« Reply #5 on: December 15, 2009, 02:13:52 AM »
That's whats puzzling me.  It is obvious that in a conventional generator where there are a plurality of poles, flux is constantly changing.  But an HPG is acyclical.  I seems to me that the flux is uniform and unchanging, yet there is "juice".  So, either I am wrong about the flux or Mr. Lenz is wrong about the drag. ;-)

Lee

You fail to realize the idea of changing flux.  You seem to think that it has to be increasing or decreasing..  All you have to do is move through it for current to form.  The field strength doesn't appear to be changing, but the gradient of strength is still there.

Of course, I'm always wrong about these things.

You need to realize that just because the flux doesn't appear to be changing, doesn't mean that it isn't.  Once you set it into motion, things are changing with respect to the reference frame.

The IS back torque on these devices, though you may calculate it to be zero, it will appear as abnormally large friction.

Offline leeanderthal

  • Newbie
  • *
  • Posts: 33
Re: Does Lenz' law apply to a conventional homopolar generator?
« Reply #6 on: December 15, 2009, 02:40:58 AM »
Quote
You fail to realize the idea of changing flux.  You seem to think that it has to be increasing or decreasing..  All you have to do is move through it for current to form.  The field strength doesn't appear to be changing, but the gradient of strength is still there.
It's hard for me to imagine.  A uniform field strength, constant rotational speed and a constant load and the flux is changing?  I've always attributed the drag in an HPG to huge eddy currents and brushes. 
To quote a famous E. engineer and inventor, Charles F. Kettering "a problem well stated is a problem half solved".  It seems as though determining what the problem is ...is the problem.  If what you say is true, we are all wasting our time on HPG's.  If I am correct, all we have to do is get rid of the eddys and the brushes and OU happens.  Simple as that.

Lee

Free Energy | searching for free energy and discussing free energy

Re: Does Lenz' law apply to a conventional homopolar generator?
« Reply #6 on: December 15, 2009, 02:40:58 AM »
Sponsored links:




Offline jadaro2600

  • Hero Member
  • *****
  • Posts: 1254
Re: Does Lenz' law apply to a conventional homopolar generator?
« Reply #7 on: December 15, 2009, 03:14:46 AM »
The problem here is that, in order to take off the current, you have to create a path between the axis of rotation and the rim of the disk.  This cannot rotate with the disk, or no current is produced.  It is therefore logical , that it is the radial path which is where the current is being generated.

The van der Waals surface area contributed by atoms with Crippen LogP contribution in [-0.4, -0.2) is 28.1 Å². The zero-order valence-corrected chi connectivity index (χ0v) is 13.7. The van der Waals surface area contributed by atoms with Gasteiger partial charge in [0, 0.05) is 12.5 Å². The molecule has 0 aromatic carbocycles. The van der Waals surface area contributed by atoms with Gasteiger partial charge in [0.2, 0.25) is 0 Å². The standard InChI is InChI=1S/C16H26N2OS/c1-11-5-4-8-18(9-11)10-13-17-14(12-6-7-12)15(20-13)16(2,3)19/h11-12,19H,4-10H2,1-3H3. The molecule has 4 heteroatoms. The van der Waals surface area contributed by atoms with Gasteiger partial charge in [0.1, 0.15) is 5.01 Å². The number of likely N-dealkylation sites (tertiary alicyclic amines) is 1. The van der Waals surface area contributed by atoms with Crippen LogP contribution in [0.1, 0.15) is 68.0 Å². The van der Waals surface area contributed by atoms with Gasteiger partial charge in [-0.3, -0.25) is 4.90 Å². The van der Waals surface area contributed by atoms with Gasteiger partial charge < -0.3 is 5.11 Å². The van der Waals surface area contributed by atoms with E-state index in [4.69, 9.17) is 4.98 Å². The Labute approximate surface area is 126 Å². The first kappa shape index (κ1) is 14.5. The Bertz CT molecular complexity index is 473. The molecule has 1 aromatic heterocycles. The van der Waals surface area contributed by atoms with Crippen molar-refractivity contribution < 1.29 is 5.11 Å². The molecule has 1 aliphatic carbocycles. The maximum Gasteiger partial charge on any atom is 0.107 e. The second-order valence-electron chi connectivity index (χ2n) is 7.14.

In such a radius, the rotational speed ( in surface feet per minute ) is least near the center and greatest near the periphery.  THIS is where the change is occurring; the path's inner atoms are spinning slower than the path of the outer atoms.

And yes, eddy currents play a part in this; but it is the relativity which creates the apparition of a changing magnetic flux.  Even though the field strength is the same, it is as if to say that there is one end of a wire moving faster than the other in an even field; therefore a there is an affective difference experienced in the wire.

What would generate more current?  A wire of a given distance moving at a given speed, or the that same wire of a given distance moving at three times that speed?

It's really all about what the individual atoms are experiencing and contributing as a whole.

Offline leeanderthal

  • Newbie
  • *
  • Posts: 33
Re: Does Lenz' law apply to a conventional homopolar generator?
« Reply #8 on: December 15, 2009, 03:42:35 AM »
Quote
The problem here is that, in order to take off the current, you have to create a path between the axis of rotation and the rim of the disk.  This cannot rotate with the disk, or no current is produced.  It is therefore logical , that it is the radial path which is where the current is being generated.

In such a radius, the rotational speed ( in surface feet per minute ) is least near the center and greatest near the periphery.  THIS is where the change is occurring; the path's inner atoms are spinning slower than the path of the outer atoms.

And yes, eddy currents play a part in this; but it is the relativity which creates the apparition of a changing magnetic flux.  Even though the field strength is the same, it is as if to say that there is one end of a wire moving faster than the other in an even field; therefore a there is an affective difference experienced in the wire.

What would generate more current?  A wire of a given distance moving at a given speed, or the same wire a given distance moving at three times that speed?